I also see William Gray is at it again claiming that all climate change is due to ocean currents. Denial is alive and well in the US of A.

  27. 127
    Figen Mekik says:


    I am not measuring the Coriolis force. Of course the Earth is the main frame of reference. You can pick your frame of reference as large or as small as you want depending on the problem. But simply saying every moving thing in the northern hemisphere is deflected to the right (which is true) does not help students understand why subtropical gyres rotate clockwise and subtropical hurricanes rotate counter clockwise when they are both in the northern hemisphere. That’s the issue I am trying to tackle. I am not discussing the forces involved or their magnitude.

  28. 128
    Figen Mekik says:

    “Sorry guys I couldn’t keep up with the blog that I love most for the past several days. Been spending too much time shoveling this April snow out of my driveway. Sister down in Louisiana tells me it’s gonna be a 38 degree Easter Sunday there.”

    I live in Grand Rapids, Michigan. It snows here ALL the time. Big chunks of snow the size of my fist fall out of the sky on a regular basis. And if it’s not snowing then it’s raining or at least cloudy. Really cloudy though, thick clouds, dark, ominous most of the time. When we see the sun, we are thankful (less than 90 days out of a year are sunny here). Don’t get me started… BUT, this has nothing to do with global warming. Nor the fact it is unusually cold in Louisiana. That would be like saying my grandma smoked like a chimney but lived healthily til she turned 98. Great for your grandma, but it doesn’t mean smoking does not cause lung cancer, and we can only hope she was careful to not expose her family to second hand smoke.

  29. 129
    Zach Mayer says:

    The quiz link is broken

  30. 130
    Dan says:

    re: 126. Like many deniers who have posted here, Gray’s comments have become shrill and repetitive and sound desparate. It is unfortunate that he gets press for a topic that is out of his area of expertise. Just look at the repetitiveness of the arrogant “look-what-I-know-that-thousands-of-climate-scientists-don’t-know” comments from layman deniers here. The latest being “CO2 is not a pollutant”. Laughable if not for the fact that 1. apparently some people beleive such rubbish, and 2. the “issue” has been clearly discussed already here at And all it would take would be a simple search in the “Search” box at the top of the page for the deniers/drive-by posters to read and learn about it.

  31. 131

    Figen- Re120 You have your work cut out for you, but at least we knw the region of the spectrum richest in factoid radiation — Such statements as
    “there is one thing that infrared is that all the others are not and that is it has the highest entropy and hence once it is heat it is in its most useless .”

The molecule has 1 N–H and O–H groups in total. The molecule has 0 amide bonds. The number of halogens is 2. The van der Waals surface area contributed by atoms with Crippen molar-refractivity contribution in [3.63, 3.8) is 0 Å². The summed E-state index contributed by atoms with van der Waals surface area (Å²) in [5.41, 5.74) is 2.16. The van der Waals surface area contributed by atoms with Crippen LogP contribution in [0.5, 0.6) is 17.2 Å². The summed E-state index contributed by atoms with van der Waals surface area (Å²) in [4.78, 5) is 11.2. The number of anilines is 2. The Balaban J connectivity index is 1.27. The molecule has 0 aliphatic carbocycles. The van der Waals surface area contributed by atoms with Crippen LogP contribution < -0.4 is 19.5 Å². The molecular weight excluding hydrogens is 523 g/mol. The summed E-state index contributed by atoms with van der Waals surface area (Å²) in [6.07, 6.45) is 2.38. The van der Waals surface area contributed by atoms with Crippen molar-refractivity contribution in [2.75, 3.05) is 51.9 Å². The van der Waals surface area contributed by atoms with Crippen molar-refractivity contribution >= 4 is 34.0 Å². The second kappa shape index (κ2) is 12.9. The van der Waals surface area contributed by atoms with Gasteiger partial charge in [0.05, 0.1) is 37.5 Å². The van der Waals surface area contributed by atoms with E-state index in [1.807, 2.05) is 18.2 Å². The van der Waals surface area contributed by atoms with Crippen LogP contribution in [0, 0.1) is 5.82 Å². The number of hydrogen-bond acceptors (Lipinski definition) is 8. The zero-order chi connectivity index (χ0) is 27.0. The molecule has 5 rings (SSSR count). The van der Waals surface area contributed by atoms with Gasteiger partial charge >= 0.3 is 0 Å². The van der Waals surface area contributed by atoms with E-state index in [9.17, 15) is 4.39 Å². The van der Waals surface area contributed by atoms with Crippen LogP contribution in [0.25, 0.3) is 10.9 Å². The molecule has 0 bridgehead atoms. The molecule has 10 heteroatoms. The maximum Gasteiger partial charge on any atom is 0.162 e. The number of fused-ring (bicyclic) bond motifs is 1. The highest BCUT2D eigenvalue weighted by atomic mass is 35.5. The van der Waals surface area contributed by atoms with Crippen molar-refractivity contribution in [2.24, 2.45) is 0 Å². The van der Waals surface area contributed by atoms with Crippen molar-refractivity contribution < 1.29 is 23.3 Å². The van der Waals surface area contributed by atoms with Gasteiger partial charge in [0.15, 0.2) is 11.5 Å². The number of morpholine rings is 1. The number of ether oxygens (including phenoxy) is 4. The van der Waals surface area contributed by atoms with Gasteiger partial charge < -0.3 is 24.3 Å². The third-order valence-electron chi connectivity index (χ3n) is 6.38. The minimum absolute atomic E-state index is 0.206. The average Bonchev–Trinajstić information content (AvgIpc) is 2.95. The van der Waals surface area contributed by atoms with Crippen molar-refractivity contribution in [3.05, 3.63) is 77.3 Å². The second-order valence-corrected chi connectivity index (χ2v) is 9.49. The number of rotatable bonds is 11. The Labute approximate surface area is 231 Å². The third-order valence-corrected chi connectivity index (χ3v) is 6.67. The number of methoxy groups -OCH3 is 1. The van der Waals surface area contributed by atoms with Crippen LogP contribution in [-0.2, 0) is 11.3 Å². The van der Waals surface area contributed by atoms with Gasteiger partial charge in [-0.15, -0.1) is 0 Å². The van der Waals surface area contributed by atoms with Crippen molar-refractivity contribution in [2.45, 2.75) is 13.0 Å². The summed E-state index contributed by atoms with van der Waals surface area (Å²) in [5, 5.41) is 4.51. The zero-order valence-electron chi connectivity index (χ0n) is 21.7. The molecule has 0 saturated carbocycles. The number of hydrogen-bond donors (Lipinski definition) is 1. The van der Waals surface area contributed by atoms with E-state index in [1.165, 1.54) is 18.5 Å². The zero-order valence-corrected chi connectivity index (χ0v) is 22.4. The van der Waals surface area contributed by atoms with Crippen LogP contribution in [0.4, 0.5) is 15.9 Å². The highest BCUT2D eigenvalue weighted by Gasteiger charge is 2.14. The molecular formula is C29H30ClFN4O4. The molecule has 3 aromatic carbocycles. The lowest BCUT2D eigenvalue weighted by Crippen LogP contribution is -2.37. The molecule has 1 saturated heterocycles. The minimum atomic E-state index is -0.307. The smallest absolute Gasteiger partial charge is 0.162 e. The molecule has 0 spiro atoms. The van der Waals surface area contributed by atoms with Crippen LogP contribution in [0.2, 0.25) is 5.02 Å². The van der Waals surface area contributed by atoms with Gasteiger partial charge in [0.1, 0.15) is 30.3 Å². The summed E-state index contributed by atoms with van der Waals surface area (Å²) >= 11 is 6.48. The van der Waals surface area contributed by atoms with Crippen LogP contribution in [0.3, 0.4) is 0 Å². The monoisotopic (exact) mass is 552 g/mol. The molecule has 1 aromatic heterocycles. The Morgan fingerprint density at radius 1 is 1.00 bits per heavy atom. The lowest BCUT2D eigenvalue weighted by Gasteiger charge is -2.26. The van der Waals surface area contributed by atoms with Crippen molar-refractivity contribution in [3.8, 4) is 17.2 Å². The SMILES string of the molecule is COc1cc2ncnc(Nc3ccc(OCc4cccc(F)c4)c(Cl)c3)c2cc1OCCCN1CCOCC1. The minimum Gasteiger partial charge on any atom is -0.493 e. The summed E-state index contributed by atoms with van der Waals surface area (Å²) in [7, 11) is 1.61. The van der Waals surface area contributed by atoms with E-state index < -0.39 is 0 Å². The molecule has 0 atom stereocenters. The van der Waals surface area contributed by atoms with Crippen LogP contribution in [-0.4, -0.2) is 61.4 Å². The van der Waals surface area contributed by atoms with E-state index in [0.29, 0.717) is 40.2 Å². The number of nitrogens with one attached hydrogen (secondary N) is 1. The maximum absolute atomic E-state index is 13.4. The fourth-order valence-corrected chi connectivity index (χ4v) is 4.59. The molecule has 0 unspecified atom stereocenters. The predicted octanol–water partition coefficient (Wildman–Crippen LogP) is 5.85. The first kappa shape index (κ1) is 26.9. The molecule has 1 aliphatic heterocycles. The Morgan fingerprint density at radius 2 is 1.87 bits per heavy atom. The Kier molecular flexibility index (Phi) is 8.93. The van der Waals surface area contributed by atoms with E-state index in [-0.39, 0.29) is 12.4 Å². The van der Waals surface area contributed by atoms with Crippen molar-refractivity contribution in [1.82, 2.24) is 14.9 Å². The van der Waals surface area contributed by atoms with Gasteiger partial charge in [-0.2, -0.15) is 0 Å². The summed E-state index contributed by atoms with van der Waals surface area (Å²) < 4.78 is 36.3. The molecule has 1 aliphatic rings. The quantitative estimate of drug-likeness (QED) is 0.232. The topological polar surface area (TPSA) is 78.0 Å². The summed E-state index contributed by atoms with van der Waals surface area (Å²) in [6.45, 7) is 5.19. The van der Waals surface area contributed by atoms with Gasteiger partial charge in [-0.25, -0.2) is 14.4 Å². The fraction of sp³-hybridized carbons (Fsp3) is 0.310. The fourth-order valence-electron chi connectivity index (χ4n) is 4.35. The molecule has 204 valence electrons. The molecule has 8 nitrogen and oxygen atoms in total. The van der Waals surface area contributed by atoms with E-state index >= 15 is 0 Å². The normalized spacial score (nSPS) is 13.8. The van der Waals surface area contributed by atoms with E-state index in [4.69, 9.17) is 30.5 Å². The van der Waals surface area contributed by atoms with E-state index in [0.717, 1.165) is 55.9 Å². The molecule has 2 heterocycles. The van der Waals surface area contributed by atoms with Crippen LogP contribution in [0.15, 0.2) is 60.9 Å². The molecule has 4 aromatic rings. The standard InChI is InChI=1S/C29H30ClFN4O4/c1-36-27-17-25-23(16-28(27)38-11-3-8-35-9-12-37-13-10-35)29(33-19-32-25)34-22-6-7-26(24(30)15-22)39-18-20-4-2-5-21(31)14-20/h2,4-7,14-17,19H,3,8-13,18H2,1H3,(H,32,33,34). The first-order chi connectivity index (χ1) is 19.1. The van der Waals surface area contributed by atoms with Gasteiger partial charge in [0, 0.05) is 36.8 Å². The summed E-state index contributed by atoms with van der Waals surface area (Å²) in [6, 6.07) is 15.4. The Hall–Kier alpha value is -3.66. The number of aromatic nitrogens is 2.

Radiate primarily from the AM radio band. Perhaps RealClimate’s foundation sponsors should invest in some commercials on the Rush Limbaugh show, since you already have to field a lot of his past buy-date culturual merchandise.

    Here’s an Ozone-relevant example:
    “CALLER: So you don’t believe in global warming? (scoffs)
    RUSH: No.
    CALLER: Or that the large ozone hole?
    RUSH: No. Wait, wait, wait, wait. I —
    CALLER: Or that humans created the ozone, destruction of the ozone.
    RUSH: No. No, no, no. I don’t. Because the hole closes every year and we don’t do anything to close it. ”

    Whole thing at

  32. 132
    BillOGoods says:

    So, Ray, there are a lot of incredible assumptions in your #126, but let’s start here. Maybe I’ll be surprised to hear something that “climatologists” don’t know:

    Just what is it, exactly, that “science” will do, through our friendly political and diplomatic class, of course, that we are sure will keep our atmosphere at the right level of, as you say, “carbon-poor” (I assume you know precisely what this level ought to be since you obviously know things like why there were no “human-like creatures” 500 million years ago) so that “exceptional climatic stability” continues for us and our posterity?

    When that question is answered in a fashion that we mere laymen can understand, you will have support. It would also be nice if the politicians could understand it, too. Sometimes they can be prone to opportunism for their own benefit. Can we be assured we, as a nation, can understand your offered “cures” well enough to avoid fueling Big Government, an over-regulated society, and the loss of our freedoms afforded by the US Constitution? Or are these questions beyond the scientists pay grade? I hope not.

  33. 133
    Lynn Vincentnathan says:

    RE #108 & “Carbon-dioxide is NOT a pollutant, it’s plant food!!”

    It seems I read somewhere that too much CO2 could actually harm plants. I know that many of the same measures that cause GHG emissions also contribute to acid rain, which harms farm soil & plants & trees. And CO2 is harming sea life by making the oceans more acidic.

    And I remembering seeing in IS IT HOT ENOUGH FOR YOU? a science experiment with growing plants in a CO2 enriched greenhouse. What they found was that weeds (C3 plants) greatly outdid food crops (C4 plants), and that insects ate more of the crops, because while the crops were somewhat larger, they were nutritionly poorer.

    So net result of enriched CO2 – more damage to food crops, crops that are nutritionally deficient, and decline of sea life.